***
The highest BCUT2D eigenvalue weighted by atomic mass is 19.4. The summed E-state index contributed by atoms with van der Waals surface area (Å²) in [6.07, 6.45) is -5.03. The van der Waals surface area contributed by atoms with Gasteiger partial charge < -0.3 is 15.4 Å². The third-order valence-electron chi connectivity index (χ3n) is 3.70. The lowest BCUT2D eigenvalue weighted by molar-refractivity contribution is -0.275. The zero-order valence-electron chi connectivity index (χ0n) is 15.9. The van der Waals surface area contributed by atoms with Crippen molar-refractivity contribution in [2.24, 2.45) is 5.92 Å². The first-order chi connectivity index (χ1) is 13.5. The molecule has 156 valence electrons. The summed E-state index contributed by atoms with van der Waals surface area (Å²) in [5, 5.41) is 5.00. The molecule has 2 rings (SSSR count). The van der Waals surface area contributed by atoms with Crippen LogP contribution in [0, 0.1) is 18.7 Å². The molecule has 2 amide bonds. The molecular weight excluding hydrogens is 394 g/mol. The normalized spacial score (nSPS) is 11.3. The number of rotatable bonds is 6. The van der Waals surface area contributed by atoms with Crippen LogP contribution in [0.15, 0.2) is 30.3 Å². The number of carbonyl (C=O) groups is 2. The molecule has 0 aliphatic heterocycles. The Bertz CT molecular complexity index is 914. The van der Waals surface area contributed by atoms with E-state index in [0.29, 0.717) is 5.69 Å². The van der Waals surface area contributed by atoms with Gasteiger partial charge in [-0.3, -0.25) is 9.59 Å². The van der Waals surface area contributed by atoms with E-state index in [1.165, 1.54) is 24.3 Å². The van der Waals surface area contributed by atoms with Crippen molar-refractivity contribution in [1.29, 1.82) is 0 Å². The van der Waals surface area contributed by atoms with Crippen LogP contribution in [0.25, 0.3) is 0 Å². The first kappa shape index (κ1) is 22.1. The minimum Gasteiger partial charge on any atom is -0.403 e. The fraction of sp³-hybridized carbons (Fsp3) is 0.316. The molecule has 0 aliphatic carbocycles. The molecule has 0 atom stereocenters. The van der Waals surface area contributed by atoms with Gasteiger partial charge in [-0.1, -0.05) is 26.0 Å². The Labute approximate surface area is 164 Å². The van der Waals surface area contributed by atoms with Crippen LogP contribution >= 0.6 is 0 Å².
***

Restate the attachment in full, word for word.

The highest BCUT2D eigenvalue weighted by atomic mass is 19.4. The summed E-state index contributed by atoms with van der Waals surface area (Å²) in [6.07, 6.45) is -5.03. The van der Waals surface area contributed by atoms with Gasteiger partial charge < -0.3 is 15.4 Å². The third-order valence-electron chi connectivity index (χ3n) is 3.70. The lowest BCUT2D eigenvalue weighted by molar-refractivity contribution is -0.275. The zero-order valence-electron chi connectivity index (χ0n) is 15.9. The van der Waals surface area contributed by atoms with Crippen molar-refractivity contribution in [2.24, 2.45) is 5.92 Å². The first-order chi connectivity index (χ1) is 13.5. The molecule has 156 valence electrons. The summed E-state index contributed by atoms with van der Waals surface area (Å²) in [5, 5.41) is 5.00. The molecule has 2 rings (SSSR count). The van der Waals surface area contributed by atoms with Crippen LogP contribution in [0, 0.1) is 18.7 Å². The molecule has 2 amide bonds. The molecular weight excluding hydrogens is 394 g/mol. The normalized spacial score (nSPS) is 11.3. The number of rotatable bonds is 6. The van der Waals surface area contributed by atoms with Crippen LogP contribution in [0.15, 0.2) is 30.3 Å². The number of carbonyl (C=O) groups is 2. The molecule has 0 aliphatic heterocycles. The Bertz CT molecular complexity index is 914. The van der Waals surface area contributed by atoms with E-state index in [0.29, 0.717) is 5.69 Å². The van der Waals surface area contributed by atoms with Gasteiger partial charge in [-0.3, -0.25) is 9.59 Å². The van der Waals surface area contributed by atoms with E-state index in [1.165, 1.54) is 24.3 Å². The van der Waals surface area contributed by atoms with Crippen molar-refractivity contribution in [1.29, 1.82) is 0 Å². The van der Waals surface area contributed by atoms with Crippen LogP contribution in [0.25, 0.3) is 0 Å². The first kappa shape index (κ1) is 22.1. The minimum Gasteiger partial charge on any atom is -0.403 e. The fraction of sp³-hybridized carbons (Fsp3) is 0.316. The molecule has 0 aliphatic carbocycles. The molecule has 0 atom stereocenters. The van der Waals surface area contributed by atoms with Gasteiger partial charge in [-0.1, -0.05) is 26.0 Å². The Labute approximate surface area is 164 Å². The van der Waals surface area contributed by atoms with Crippen LogP contribution >= 0.6 is 0 Å².